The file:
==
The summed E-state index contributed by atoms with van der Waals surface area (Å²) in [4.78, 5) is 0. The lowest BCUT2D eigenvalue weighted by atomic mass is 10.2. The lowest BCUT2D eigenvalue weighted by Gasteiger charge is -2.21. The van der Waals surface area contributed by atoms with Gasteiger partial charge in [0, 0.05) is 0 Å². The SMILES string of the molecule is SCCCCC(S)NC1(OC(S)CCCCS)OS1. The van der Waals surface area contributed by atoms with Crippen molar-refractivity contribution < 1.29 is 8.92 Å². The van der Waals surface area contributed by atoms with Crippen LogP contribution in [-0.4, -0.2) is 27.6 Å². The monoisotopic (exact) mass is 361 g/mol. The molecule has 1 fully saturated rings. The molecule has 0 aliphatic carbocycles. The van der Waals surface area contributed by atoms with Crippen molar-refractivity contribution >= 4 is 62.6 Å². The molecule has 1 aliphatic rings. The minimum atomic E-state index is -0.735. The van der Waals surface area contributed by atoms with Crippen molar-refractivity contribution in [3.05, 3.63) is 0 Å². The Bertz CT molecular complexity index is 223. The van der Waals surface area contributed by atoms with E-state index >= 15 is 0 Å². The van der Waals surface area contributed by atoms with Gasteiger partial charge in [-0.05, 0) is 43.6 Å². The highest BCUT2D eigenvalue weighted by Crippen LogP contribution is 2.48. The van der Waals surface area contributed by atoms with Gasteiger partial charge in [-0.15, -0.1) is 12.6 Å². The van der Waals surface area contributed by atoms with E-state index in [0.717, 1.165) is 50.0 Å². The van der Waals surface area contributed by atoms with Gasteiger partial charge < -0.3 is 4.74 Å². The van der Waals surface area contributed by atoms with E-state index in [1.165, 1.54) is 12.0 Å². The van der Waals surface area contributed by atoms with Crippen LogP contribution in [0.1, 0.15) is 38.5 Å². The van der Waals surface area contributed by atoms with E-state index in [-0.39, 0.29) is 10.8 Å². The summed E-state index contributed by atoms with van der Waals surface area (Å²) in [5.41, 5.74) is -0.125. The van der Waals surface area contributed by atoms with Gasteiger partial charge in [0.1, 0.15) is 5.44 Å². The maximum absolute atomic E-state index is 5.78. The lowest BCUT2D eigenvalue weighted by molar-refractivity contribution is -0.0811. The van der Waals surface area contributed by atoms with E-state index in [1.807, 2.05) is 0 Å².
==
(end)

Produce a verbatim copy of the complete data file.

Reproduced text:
The summed E-state index contributed by atoms with van der Waals surface area (Å²) in [4.78, 5) is 0. The lowest BCUT2D eigenvalue weighted by atomic mass is 10.2. The lowest BCUT2D eigenvalue weighted by Gasteiger charge is -2.21. The van der Waals surface area contributed by atoms with Gasteiger partial charge in [0, 0.05) is 0 Å². The SMILES string of the molecule is SCCCCC(S)NC1(OC(S)CCCCS)OS1. The van der Waals surface area contributed by atoms with Crippen molar-refractivity contribution < 1.29 is 8.92 Å². The van der Waals surface area contributed by atoms with Crippen LogP contribution in [-0.4, -0.2) is 27.6 Å². The monoisotopic (exact) mass is 361 g/mol. The molecule has 1 fully saturated rings. The molecule has 0 aliphatic carbocycles. The van der Waals surface area contributed by atoms with Crippen molar-refractivity contribution >= 4 is 62.6 Å². The molecule has 1 aliphatic rings. The minimum atomic E-state index is -0.735. The van der Waals surface area contributed by atoms with Crippen molar-refractivity contribution in [3.05, 3.63) is 0 Å². The Bertz CT molecular complexity index is 223. The van der Waals surface area contributed by atoms with E-state index >= 15 is 0 Å². The van der Waals surface area contributed by atoms with Gasteiger partial charge in [-0.05, 0) is 43.6 Å². The highest BCUT2D eigenvalue weighted by Crippen LogP contribution is 2.48. The van der Waals surface area contributed by atoms with Gasteiger partial charge in [-0.15, -0.1) is 12.6 Å². The van der Waals surface area contributed by atoms with E-state index in [0.717, 1.165) is 50.0 Å². The van der Waals surface area contributed by atoms with Gasteiger partial charge < -0.3 is 4.74 Å². The van der Waals surface area contributed by atoms with E-state index in [1.165, 1.54) is 12.0 Å². The van der Waals surface area contributed by atoms with Crippen LogP contribution in [0.1, 0.15) is 38.5 Å². The van der Waals surface area contributed by atoms with E-state index in [-0.39, 0.29) is 10.8 Å². The summed E-state index contributed by atoms with van der Waals surface area (Å²) in [5.41, 5.74) is -0.125. The van der Waals surface area contributed by atoms with Gasteiger partial charge in [0.1, 0.15) is 5.44 Å². The maximum absolute atomic E-state index is 5.78. The lowest BCUT2D eigenvalue weighted by molar-refractivity contribution is -0.0811. The van der Waals surface area contributed by atoms with E-state index in [1.807, 2.05) is 0 Å².